Tourism Industry Aotearoa is recommending the Government provides local government with a 20% share of the GST paid by international visitors to help fund regional tourism activities and infrastructure.
International visitors currently pay $1.7 billion annually in GST, says TIA Chief Executive Chris Roberts.
“There are regions under pressure from tourism growth and the current funding systems are inadequate to manage that growth. Other regions want to attract more visitors but have limited financial ability to do so.
“While it might be argued Central Government already returns a portion of its tax take to the regions via current tourism-related funds such as the Tourism Infrastructure Fund and Provincial Growth Fund, both are short-term solutions where a sustainable, longterm solution is required.”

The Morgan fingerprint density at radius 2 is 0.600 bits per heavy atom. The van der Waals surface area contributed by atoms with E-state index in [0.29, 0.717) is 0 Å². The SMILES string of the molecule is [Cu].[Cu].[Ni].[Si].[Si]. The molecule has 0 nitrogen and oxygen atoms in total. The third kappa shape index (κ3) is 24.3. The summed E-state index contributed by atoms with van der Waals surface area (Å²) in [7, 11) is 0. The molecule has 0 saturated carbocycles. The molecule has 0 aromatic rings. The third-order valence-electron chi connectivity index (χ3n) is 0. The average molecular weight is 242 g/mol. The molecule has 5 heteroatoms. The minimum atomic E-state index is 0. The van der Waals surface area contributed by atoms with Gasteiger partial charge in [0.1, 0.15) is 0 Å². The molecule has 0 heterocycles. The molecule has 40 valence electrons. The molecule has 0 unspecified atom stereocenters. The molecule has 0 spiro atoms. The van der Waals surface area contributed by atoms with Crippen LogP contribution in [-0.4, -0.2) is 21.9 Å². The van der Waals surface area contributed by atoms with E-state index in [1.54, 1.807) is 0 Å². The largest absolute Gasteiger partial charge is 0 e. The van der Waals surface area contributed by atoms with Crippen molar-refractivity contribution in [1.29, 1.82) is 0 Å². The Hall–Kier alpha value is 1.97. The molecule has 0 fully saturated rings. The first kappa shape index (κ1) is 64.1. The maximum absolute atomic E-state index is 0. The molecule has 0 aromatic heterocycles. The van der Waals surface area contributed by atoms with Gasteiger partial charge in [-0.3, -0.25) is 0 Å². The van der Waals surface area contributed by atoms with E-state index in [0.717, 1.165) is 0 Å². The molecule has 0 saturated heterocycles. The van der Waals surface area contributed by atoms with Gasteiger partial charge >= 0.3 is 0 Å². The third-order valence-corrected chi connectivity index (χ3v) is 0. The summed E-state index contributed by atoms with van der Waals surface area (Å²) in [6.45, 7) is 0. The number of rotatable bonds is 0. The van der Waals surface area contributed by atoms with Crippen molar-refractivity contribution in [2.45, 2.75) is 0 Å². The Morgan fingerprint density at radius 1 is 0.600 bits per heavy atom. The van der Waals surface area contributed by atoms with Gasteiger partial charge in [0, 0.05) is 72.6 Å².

In a letter to the Productivity Commission, which is currently considering local government funding and financing, TIA says a national solution is needed that will give councils around the country the funds they need to support visitor growth.
“The TIA Board has concluded that providing local government with a share of the GST paid by international visitors is the most effective, efficient and fairest approach,” Mr Roberts says.
“It uses an existing collection system and avoids putting another tax on New Zealanders.
“Distributing these funds back to regions based on visitor bed nights and aligning the
spend to Regional Destination Plans are suggested features of any funding model.”
The TIA Board reached its conclusion after detailed investigation and consultation. This
included bringing together a group of industry leaders and Regional Tourism Organisation
representatives to explore a wide range of options on how tourism can help address local
government funding needs.
“All of the other options examined have flaws. Ultimately, the TIA Board agreed that
committing a small portion of the GST take from international visitors to be redistributed
to local government to address local issues, will achieve the best outcomes for New
Read TIA’s letter to the Productivity Commission here.